My Summer Vacation in Sweden
I had a blast traveling to Sweden last summer. I traveled to Stockholm first and really enjoyed my time there experiencing the art museums, shopping, and vivid nightlife that it had to offer. I enjoyed some very nice cuisine from crepes to fresh fruits and meats, even stopping for "fika" which is a mid-day coffee break for which many Swedes take time out of their days to stop. From Stockholm, I traveled to Gothenburg to learn a little more about the natural culture of Sweden. There, I got a hands-on taste of fishing in the Scandinavian countryside. This area is also great for backpacking or camping if you are interested in doing outdoor activities or eating some delicious gourmet food in town.
While visiting Sweden, I also made it a point to visit Sarek National Park. This park is located in Lapland in Northern Sweden and is great for hiking, watching wildlife, sightseeing, or sitting back to enjoy the simplicity and beauty of nature. There are thirteen mountains located in Sarek National Park that measure at least 2,000 feet. Finally, I visited Abisko Park in order to get in a little skiing before heading home. The park is accessible via train from Stockholm and is a beautiful place to relax and get some exercise before a long journey back to where you came from and is amazing for photography and cross-country skiing adventures. All in all, I would highly recommend Sweden as a vacation destination and will definitely be going back.
A Royal Time in Stockholm
Stockholm was a vacation destination that was not on the top of my and my wife's bucket list when we moved to Germany, but it quickly became a spot that we would love to go back to. The city is a series of islands that are easily accessible by boat, metro or foot. We bought a Stockholm Card that gave us access to most of the city's top sites during the couple of days that we had in the city. The amazing boat that we saw at the Vasa Museum is one of the true treasures of Europe. It has been meticulously restored since its discovery. Our tour of Stockholm's City Hall was informative, and it was cool to see the place where the Nobel Prize is awarded each year by the King of Sweden. Our boat ride through the canals of Stockholm gave us a chance to get out of the rain, and it also allowed us to see a different side of Sweden's capital. Drottningholm Palace was a bit of a journey from the downtown area, but this World Heritage Site was definitely worth the trip. The beautifully manicured gardens and the crown jewels were both on prominent display for me and my wife to enjoy. We rode the SkyView attraction where we saw the city from a different viewpoint. I would give our trip to Stockholm five stars due to the city's cleanliness, amazing sites, convenient transportation system and the good deals offered with a Stockholm Card.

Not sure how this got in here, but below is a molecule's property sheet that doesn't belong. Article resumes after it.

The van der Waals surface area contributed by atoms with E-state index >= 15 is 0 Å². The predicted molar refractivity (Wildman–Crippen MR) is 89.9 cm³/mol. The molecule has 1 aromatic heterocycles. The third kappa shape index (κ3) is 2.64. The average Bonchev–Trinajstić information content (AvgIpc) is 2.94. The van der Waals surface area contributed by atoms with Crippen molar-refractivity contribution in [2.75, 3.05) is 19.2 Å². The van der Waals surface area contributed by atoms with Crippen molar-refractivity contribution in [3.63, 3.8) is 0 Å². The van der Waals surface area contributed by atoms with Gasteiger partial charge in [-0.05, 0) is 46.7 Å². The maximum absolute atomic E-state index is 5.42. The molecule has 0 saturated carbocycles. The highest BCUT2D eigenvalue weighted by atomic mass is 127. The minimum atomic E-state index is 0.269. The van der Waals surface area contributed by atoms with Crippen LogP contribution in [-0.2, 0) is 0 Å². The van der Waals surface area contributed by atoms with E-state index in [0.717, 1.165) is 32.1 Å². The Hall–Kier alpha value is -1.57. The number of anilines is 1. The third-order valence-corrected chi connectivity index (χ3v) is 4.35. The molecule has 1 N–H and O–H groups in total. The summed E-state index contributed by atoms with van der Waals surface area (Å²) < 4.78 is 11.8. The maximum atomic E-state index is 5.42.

A Year in Sweden
My first taste of Sweden came from rustic Norrland, in the little city of Sundsvall. I arrived just before the first snowfall. Talk about a winter wonderland! It's the perfect place to experience old world Christmas in a setting that makes you believe that "Tomtefar" (Santa) really does pay a visit to the red and white farm houses that dot the hills in the countryside. No one does Christmas like the Swedes: singing and dancing around the tree, charming hand-crafted decor, and delicious table spreads with glögg, julmust, knäkebröd, lingonberry jam, and salmon and herring prepared in every conceivable fashion.
I next resided in the historical hotspot Uppsala, just a short train ride north of Stockholm. As the ancient site of a pagan temple, home to the oldest university in Scandinavia (with Sweden's largest library and several botanical museums), Uppsala Castle, and one of the largest cathedrals in Europe, this city is a playground to any history enthusiast.
My final stay was in the southern coastal town of Halmstad. With its beautiful cityscape and gardens this is the perfect little tourist town to spend a cool summer day shopping in the town square and having lunch at an outdoor bistro.